Friday, September 4, 2015

Ages and Stages

Within the last couple days, some very eager folks from my high school class set up a Facebook group in anticipation of our 20th reunion next year.  Within a couple days they managed to track down about 3/4 of the class, which is pretty impressive.  Quite a few people aren't on Facebook, so the full number won't ever be reached, but it's one heck of a start.  It's been interesting to see some names and faces pop up that I haven't seen or heard in the last 19 years.  I'm Facebook friends with quite a few of my high school classmates, but they probably only account for a small percentage of the 403 other people in the class.  Some others are friends of friends, so periodically I get a glimpse into the life of those people through a status or photo they're tagged in.  And then there's a whole slew of people that I haven't come across at all.  So, the last couple days have been a blast from the past as people have been popping up in the group. 

One thread within the group has been for everyone to give a little biographic update.  It seems like they might be doing something with them at some point, but I find it sort of funny because when my mom had her reunions (I remember her helping plan a couple of them), they compiled a booklet full of everyone's updates that they mailed in ahead of time.  Certainly social media makes everything a bit more efficient, though now that we're seeing everyone's updates already, it seems to make it less important to get to the actual reunion, no?  Apparently there will be a number of events leading up to the main event, so there will also be multiple chances to reconnect.  How much I want to reconnect is still up for debate, of course.  I went to both events for my 10th reunion, since that was before Facebook and I hadn't seen most of the people in 10 years.  I had a lot of fun reconnecting with my friends at the informal event (despite a slight issue with some alcoholic beverages and a lack of food)--but the actual dinner was pleasant, though overpriced and pretty lame.  With so many Facebook connections nowadays I wasn't sure how I'd feel about the 20th.  I'd probably rather get a group together of the people I'm already connected to than deal with the former snobby cheerleader across the room or the guy who didn't give me the time of day.  I suppose there's always a chance to see people I don't expect, or have that moment where someone who totally ignored me 20 years ago acknowledges they were an idiot, but the odds aren't great.  For the record, at my last reunion a guy I've known since I was five didn't recognize me initially, and then told me, quite genuinely and almost speechlessly, that I looked great.  That was fun!  And a few years before that a guy I had a huge crush on in high school reconnected with me on instant messenger and told me he realized he should have dated me in high school, but let the usual high school social b.s. get in the way.  I had just started dating Craig at the time, so it clearly didn't work out, but it was nice to have a little validation!  So I guess it could happen, right?  Perhaps I've gotten a little better with age?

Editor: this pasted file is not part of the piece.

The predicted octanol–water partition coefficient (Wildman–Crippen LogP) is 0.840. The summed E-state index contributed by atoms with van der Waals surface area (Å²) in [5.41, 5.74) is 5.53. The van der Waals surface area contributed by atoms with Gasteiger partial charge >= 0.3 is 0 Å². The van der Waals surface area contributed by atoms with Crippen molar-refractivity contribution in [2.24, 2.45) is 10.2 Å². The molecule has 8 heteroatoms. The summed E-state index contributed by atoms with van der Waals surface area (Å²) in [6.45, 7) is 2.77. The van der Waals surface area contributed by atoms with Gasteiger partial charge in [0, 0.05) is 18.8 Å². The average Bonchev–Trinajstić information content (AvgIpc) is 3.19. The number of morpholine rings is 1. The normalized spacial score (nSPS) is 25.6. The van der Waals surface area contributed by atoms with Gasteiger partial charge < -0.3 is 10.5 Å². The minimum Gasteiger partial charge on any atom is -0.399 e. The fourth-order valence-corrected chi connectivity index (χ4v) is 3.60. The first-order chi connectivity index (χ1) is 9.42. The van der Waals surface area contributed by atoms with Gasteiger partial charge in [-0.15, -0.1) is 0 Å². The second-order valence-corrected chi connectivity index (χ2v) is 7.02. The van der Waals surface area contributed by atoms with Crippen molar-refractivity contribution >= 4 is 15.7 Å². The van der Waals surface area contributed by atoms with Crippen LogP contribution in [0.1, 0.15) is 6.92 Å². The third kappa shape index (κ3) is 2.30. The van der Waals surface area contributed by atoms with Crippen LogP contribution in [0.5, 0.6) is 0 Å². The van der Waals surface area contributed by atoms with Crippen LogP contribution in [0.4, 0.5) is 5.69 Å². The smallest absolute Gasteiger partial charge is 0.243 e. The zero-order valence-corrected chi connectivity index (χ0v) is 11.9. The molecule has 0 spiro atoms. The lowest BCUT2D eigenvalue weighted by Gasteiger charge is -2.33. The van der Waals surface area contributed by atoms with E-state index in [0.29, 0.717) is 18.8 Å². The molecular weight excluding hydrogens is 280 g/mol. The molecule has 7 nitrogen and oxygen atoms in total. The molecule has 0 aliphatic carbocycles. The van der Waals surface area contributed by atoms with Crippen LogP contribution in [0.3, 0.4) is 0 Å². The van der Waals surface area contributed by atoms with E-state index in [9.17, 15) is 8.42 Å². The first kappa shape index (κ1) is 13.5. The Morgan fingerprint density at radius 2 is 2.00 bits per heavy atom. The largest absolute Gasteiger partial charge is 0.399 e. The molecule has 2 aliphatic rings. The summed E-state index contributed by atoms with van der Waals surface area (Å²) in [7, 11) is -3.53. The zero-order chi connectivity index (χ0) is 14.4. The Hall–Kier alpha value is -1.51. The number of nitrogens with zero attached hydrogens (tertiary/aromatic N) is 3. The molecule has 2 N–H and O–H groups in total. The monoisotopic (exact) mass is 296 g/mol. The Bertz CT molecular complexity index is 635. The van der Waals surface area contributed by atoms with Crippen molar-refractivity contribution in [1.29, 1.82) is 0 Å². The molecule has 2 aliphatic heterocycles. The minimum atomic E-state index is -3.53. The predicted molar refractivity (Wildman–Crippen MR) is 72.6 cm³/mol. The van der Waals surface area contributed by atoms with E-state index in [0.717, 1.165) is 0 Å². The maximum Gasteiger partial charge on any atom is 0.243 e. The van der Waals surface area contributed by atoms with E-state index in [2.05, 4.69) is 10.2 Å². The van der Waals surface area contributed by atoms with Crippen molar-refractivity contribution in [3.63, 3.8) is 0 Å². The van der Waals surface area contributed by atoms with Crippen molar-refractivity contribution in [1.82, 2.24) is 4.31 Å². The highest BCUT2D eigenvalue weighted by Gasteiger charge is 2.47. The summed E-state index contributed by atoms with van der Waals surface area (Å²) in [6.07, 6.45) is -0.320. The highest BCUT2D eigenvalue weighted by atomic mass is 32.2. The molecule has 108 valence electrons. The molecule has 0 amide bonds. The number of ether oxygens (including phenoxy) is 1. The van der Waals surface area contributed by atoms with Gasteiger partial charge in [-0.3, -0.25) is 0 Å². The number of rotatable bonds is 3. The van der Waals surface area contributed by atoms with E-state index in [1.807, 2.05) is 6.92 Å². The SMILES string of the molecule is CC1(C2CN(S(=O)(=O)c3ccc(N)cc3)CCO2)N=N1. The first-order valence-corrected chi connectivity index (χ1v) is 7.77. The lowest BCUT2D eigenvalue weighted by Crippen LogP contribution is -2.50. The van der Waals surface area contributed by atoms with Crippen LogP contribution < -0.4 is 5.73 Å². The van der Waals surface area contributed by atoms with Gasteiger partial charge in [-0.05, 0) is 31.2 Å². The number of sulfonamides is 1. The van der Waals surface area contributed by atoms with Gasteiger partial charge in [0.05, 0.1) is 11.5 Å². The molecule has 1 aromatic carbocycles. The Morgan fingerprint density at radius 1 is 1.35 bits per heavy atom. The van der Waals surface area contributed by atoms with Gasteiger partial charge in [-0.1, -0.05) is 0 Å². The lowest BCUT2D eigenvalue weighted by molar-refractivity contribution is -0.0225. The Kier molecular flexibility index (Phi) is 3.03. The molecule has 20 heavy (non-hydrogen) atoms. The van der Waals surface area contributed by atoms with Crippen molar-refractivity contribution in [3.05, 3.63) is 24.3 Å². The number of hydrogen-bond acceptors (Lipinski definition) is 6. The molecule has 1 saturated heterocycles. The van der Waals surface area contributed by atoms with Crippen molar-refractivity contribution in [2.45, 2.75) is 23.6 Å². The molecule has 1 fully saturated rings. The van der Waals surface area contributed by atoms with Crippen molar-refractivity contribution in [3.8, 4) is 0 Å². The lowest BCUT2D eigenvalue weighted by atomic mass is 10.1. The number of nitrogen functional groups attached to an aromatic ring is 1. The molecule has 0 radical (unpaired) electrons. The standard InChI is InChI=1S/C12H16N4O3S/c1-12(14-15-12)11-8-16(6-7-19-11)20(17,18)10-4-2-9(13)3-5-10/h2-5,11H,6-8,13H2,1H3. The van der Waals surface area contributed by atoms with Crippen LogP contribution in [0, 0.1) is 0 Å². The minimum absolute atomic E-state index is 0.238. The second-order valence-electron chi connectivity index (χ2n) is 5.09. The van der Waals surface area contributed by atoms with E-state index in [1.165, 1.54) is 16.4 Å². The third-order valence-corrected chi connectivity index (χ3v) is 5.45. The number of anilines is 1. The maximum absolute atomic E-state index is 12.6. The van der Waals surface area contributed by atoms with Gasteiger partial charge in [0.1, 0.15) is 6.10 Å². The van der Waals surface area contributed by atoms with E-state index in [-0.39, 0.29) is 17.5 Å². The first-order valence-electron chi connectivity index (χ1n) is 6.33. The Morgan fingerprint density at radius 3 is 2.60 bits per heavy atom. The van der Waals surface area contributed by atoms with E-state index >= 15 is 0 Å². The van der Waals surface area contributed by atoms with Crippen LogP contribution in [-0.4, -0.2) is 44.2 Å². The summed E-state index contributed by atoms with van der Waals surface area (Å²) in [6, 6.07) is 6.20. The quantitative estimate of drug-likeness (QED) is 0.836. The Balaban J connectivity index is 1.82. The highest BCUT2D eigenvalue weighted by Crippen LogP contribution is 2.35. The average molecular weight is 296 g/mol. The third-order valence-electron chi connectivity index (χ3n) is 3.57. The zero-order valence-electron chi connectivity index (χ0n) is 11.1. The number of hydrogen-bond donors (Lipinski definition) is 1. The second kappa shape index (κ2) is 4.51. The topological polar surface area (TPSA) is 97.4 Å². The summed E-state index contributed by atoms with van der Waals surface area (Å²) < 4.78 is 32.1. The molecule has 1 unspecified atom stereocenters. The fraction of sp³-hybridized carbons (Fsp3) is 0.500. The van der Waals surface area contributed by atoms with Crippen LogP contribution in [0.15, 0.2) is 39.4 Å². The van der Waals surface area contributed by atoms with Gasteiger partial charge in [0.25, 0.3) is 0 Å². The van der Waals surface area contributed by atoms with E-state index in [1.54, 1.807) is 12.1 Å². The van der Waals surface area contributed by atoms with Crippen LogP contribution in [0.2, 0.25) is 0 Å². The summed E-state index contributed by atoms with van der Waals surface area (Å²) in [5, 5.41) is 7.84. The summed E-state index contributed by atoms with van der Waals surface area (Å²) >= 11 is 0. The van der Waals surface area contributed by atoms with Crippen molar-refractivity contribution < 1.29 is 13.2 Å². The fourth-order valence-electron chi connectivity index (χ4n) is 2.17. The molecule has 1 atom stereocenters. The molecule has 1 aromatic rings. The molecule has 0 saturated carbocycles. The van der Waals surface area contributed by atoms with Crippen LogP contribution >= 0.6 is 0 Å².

ANYWAY...The weird thing about the bios everyone has been posting is that if I had to guess at the most popular age of everyone's kids, I'm pretty sure the #1 age would be 17.  Meaning they pretty much had those kids right around 20 years old.  Wow.  I'm a full 10 years behind them...and I know of at least one classmate who's pregnant with her first, so that's quite a swing.  I'm not quite sure what to make of this.  Everyone's circumstances are different, after all.  Some of these folks have been married since then, or married and divorced, or married-divorced-remarried and on to their second set of kids, and some have been single parents all along.  Planned or not, it blows my mind how many jumped into parenthood so quickly.  I can't even fathom having a senior in high school right now!

Now, I went to a pretty average suburban high school.  There were better parts of the city and worse parts of the city, and the school definitely ran the gamut.  You had the preppy, smart, well-dressed kids, the kids you knew didn't come from a particularly good home, and almost everything else in between.  We were almost completely white (our valedictorian referred to the school as "homogeneous" in his graduation speech, which raised a few eyebrows), so we at least appeared to be your typical middle class school.  While I suppose I knew a good number of classmates probably wouldn't go the traditional route, I guess I figured our generation was at least more likely to go out into the world and explore a bit before ending up tied down with kids.  In the age of sex ed in health class, we at least had the knowledge to give it a shot.  Maybe some wanted to be tied down, and that's fine, but perhaps all of that youthful optimism made me think we were destined for more.